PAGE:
Workshops on cultural mapping in spatial planning, meetings with urban changes animators from the Countries of the Baltic Sea Region, or walks with Local Guides – this is a part of the UrbCulturalPlanning, in which City Culture Institute takes part. In the three-year project, City Culture Institute is responsible for preparing a toolkit for working with the cultural planning method and for organizing a series of workshops devoted to this subject. The first event takes place on March 25-27 in Gdańsk.
As a part of the project activities, we will focus on mapping cultural resources (social and spacial) in the city districts, with particular emphasis on New Port and Old Suburb. The goal of UrbanLab is to prepare local project leaders to work with the new methods. For the next two years, we intend to investigate how these methods work under different social, cultural, but also technical and urban conditions of the Baltic countries – says Natalia Brylowska from the Institute of Urban Culture.
In the workshop program, among others: the presentation of Local Areas in Gdańsk by Agnieszka Rózga-Micewicz and Anna Fikus-Wójcik from the Gdańsk Development Bureau; Warsaw Square research project presentation by Aleksandra Litorowicz from the Bęc Zmiana Foundation.
In addition, Kasparas Lielgalvis will bring the Free Riga, a Liene Jurgelane Kometa Festival initiative closer. Introduction to the cultural planning method will be led by Lia Ghilardi with Noema Culture and Place Mapping. Patricipants will also hear about Medialab Katowice experiment in visualizing the local history using data and mapping the neighbourhood from an artistic perspective, presented by Grete Aagaard and Aleksandra Księżopolska from the Łaźnia Contemporary Art Centre.
The March seminar is conducted for partner organizations, people involved in urban planning and decisions regarding urban spaces. The tools, methods and scripts created as a result of the program will be made available and popularized.
As part of the project, a textbook and mentoring program will be created – its aim will be to support cities and non-governmental organizations in the process of practical implementation of the cultural planning method. The undertaking also assumes the access to internet database operating in 8 languages and centres involving experienced specialists.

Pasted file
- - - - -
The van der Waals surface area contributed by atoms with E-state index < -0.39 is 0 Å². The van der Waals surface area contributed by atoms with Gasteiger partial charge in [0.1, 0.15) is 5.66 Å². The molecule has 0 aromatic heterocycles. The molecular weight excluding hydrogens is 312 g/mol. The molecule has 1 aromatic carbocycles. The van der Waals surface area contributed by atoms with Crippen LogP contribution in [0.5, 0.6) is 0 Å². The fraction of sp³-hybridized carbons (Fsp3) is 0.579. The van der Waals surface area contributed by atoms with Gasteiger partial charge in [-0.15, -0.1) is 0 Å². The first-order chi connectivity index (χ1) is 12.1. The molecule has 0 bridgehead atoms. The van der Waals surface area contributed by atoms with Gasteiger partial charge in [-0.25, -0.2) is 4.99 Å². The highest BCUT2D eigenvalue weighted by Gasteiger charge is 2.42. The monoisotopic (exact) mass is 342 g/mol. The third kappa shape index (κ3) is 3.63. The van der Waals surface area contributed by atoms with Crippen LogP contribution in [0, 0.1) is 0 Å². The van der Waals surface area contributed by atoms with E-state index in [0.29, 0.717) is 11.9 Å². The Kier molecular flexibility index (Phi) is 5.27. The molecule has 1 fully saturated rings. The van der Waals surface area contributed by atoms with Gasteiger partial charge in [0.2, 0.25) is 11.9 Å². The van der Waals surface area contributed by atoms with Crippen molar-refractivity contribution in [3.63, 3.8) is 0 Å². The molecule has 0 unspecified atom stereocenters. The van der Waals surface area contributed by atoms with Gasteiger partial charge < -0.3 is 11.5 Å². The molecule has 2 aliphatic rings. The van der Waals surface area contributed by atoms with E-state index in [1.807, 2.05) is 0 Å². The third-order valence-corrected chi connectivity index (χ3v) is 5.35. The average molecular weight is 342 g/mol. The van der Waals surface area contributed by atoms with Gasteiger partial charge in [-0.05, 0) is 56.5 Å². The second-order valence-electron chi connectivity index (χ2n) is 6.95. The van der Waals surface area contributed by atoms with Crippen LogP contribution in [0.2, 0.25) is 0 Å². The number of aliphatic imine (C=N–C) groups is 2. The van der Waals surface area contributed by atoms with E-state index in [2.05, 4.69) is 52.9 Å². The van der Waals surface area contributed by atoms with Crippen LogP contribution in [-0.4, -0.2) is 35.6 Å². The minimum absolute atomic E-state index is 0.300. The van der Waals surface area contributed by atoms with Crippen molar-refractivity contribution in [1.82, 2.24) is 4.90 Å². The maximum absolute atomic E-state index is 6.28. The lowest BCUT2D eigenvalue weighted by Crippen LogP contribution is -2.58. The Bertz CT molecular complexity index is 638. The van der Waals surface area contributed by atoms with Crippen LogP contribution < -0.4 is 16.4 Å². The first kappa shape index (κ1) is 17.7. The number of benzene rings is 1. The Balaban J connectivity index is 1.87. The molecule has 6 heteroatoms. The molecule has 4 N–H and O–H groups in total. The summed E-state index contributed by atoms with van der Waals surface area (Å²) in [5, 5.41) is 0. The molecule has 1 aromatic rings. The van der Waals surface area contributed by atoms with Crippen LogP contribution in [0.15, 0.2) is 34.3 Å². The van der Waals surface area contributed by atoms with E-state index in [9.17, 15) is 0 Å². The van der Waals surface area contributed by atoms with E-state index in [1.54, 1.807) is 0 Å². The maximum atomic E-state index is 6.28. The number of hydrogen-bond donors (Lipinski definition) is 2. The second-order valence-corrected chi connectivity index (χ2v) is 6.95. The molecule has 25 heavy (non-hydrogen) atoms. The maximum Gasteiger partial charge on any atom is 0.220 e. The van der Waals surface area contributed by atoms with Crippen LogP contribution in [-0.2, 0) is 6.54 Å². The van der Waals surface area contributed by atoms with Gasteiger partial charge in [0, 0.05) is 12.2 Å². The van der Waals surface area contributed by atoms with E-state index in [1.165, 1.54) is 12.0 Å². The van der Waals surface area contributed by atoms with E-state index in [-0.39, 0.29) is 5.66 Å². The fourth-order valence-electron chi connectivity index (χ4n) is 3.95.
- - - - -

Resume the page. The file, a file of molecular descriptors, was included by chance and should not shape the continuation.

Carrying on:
Danish Cultural Institute in Estonia, Latvia and Lithuania (DK) – the Lead Partner
Heinrich Böll Stiftung Schleswig Holstein (DE)
Copenhagen International Theater (DK)
City Culture Institute (PL)
Project company Kiel-Gaarden GmbH (DE)
Guldborgsund Municipality (DK)
Pomorskie Vovoideship (PL)
City of Pori (FI)
City of Riga (LV)
Vilnius Gediminas Technical University (LT)
Inland Norway University of Applied Sciences (NO)
University of Skövde (SE)
Baltic Sea Cultural Centre (PL)
For more information about the project please contact:
Margarita Apine, Communication Manager, UrbCulturalPlanning project, Danish Cultural Institute: Margarita@dki.lv, or phone: +371 26463899.
Graduated from the Jagiellonian University (comparative studies of civilizations and cultural management). At CCI she is managing Obserwatorium Kultury, conducts the KaWa – Kulturalna Wymiana programme, evaluates activities of cultural institutions and coordinates the collaboration with the Living Culture Observatory in Pomeranian Voivodeship. As a doctoral student of the Institute of Culture at the Faculty of Management and Social Communication of the Jagiellonian University, she researches entrepreneurship among young artists in Poland.